Eni Oko at the University of Hull was awarded funding in the UKCCSRC’s Flexible Funding 2021 Call to look at the “Development of an energy-efficient and cost-effective catalytic regeneration system in the post-combustion CO2 capture process”.
Current studies in the literature show that catalyst-assisted regeneration in the post-combustion CO2 capture process, illustrated in Fig 1, not only reduces the thermal energy requirement but also enables solvent regeneration at a lower temperature under 100oC, in contrast to over 120oC without catalyst-assisted regeneration. This project developed a computational model to screen and analyse different catalysts for catalyst-assisted regeneration in solvent-based post-combustion CO2 capture (PCC) process.
A computational approach was adopted to screen different catalyst options to identify the potentially most energy-efficient in assisting the regeneration of CO2 loaded 30 wt% monoethanolamine solvent. The catalyst options evaluated included zeolite (HZSM-5), MoO3, Ce(SO4)2/ZrO2, V2O5 and Al2O3. The computational calculation was performed using Density Functional based Tight-Binding methods, an approximate DFT model in the ADF Suite (Computational Material Chemistry software). The results showed that HZSM-5 with an energy barrier of 0.009546 Hartree and activation energy of 29.84 kJ/mol has the highest potential to achieve reduced regeneration energy requirement (Figure 2).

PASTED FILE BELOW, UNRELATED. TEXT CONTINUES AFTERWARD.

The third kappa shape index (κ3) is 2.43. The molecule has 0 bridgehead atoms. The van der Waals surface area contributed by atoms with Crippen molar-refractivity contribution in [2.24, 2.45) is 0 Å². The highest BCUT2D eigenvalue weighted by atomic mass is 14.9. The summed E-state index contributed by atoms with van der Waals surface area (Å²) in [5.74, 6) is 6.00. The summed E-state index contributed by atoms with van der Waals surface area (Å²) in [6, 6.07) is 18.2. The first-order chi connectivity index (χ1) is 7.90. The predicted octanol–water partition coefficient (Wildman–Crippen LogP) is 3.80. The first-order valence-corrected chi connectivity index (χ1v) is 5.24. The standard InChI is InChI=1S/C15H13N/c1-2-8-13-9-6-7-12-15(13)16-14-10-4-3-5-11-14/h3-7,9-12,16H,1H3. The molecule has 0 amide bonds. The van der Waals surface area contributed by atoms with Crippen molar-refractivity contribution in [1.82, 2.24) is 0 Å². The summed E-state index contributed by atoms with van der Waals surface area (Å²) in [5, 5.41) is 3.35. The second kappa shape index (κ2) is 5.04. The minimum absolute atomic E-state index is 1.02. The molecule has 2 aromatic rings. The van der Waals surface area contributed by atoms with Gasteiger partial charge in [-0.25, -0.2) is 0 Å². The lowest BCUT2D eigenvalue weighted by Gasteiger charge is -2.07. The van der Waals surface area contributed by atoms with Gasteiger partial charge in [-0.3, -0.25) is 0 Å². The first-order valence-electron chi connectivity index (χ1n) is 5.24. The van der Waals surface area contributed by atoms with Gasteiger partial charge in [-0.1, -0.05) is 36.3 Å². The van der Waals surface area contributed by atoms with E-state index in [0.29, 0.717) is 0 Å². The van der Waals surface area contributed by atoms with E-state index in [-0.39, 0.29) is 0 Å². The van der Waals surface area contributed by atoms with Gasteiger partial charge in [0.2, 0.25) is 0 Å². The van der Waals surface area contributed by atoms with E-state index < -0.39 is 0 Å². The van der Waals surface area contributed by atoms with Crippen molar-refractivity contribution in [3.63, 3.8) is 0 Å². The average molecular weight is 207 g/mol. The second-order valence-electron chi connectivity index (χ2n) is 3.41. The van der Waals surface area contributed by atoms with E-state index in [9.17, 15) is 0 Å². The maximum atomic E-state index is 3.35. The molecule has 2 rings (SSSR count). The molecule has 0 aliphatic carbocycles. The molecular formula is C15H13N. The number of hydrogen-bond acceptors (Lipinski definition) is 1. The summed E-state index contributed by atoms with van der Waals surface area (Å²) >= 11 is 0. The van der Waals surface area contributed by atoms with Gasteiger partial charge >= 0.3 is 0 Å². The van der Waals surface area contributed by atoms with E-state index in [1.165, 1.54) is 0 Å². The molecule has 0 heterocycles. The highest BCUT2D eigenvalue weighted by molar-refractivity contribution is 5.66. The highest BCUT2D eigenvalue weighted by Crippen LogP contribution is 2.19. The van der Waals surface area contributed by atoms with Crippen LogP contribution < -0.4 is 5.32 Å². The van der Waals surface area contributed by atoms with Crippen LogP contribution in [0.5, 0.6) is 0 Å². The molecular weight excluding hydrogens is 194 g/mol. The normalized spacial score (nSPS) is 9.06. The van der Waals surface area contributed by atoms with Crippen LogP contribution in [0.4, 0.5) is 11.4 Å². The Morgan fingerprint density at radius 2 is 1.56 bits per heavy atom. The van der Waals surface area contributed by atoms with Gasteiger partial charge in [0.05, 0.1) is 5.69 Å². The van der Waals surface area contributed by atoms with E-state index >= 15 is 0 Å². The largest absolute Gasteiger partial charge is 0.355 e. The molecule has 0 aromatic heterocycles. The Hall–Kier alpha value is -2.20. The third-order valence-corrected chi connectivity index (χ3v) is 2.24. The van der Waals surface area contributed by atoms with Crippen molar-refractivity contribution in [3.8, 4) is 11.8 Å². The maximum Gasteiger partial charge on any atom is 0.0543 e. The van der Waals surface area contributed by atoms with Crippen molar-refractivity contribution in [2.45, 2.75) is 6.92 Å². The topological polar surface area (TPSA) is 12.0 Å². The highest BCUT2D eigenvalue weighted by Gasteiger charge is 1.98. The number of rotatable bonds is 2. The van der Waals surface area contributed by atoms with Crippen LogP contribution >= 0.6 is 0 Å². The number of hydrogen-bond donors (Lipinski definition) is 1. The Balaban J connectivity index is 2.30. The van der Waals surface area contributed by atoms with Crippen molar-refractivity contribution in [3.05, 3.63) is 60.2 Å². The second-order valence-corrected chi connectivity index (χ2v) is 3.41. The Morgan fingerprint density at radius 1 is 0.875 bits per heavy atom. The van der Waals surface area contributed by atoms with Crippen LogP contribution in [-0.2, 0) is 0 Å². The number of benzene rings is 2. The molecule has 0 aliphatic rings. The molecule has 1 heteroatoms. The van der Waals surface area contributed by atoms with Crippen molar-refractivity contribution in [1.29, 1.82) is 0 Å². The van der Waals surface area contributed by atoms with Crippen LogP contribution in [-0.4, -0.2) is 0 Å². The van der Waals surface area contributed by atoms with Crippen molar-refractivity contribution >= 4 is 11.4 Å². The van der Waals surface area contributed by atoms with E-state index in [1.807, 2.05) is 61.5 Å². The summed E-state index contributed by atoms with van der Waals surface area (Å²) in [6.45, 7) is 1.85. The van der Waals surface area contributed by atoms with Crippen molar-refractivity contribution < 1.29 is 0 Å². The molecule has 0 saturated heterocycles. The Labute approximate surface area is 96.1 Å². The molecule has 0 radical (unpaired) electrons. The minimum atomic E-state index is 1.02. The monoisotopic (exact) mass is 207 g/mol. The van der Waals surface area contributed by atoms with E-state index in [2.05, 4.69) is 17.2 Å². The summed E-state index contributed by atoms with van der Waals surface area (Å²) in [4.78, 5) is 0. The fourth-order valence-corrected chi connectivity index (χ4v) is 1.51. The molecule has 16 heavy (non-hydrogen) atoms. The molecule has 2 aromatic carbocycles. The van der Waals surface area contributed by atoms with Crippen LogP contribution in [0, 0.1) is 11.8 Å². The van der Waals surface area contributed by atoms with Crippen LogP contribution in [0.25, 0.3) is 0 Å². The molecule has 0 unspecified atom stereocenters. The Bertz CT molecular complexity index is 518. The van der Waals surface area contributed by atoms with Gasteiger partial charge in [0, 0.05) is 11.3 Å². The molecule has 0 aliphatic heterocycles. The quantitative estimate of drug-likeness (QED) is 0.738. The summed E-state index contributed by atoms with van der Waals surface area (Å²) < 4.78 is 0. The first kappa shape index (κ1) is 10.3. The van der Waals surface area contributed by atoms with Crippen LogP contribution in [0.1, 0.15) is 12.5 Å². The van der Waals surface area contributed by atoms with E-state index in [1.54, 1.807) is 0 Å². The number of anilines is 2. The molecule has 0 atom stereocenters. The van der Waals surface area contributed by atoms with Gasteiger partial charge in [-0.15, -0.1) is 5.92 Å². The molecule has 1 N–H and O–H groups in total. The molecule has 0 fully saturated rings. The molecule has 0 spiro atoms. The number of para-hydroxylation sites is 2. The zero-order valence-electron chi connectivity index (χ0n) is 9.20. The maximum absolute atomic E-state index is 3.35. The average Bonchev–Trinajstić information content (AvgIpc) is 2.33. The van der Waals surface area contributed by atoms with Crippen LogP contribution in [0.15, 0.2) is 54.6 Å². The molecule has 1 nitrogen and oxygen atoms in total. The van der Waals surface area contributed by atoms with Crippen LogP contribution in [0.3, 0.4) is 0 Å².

A process model of the PCC process with catalyst-assisted regeneration for 30 wt% MEA solvent and HZSM-5 catalyst was thereafter developed in Aspen Plus® with the solid phase catalytic reaction kinetics implemented as user-defined via FORTRAN subroutine. The integrated absorber-regenerator model was validated using pilot data from the Clean Energy Technologies Research Institute (CETRI), University of Regina, Canada with average deviations for rich loading and CO2 product mass flow rate within <10% for different conditions. The obtained thermal energy requirement was 6.5 GJ/ton CO2 but with a regeneration temperature below 100oC which confirms that the regeneration can be obtained using hot water rather than steam. The available data from CETRI is limited with several data unavailable for different operating parameters. It is therefore important to conduct extensive experiments to obtain a more robust validation.
This project, led by the University of Hull, UK was supported under the UK Carbon Capture and Storage Research Centre (UKCCSRC) Flexible Funding 2021 (Ref: EP/P026214/1).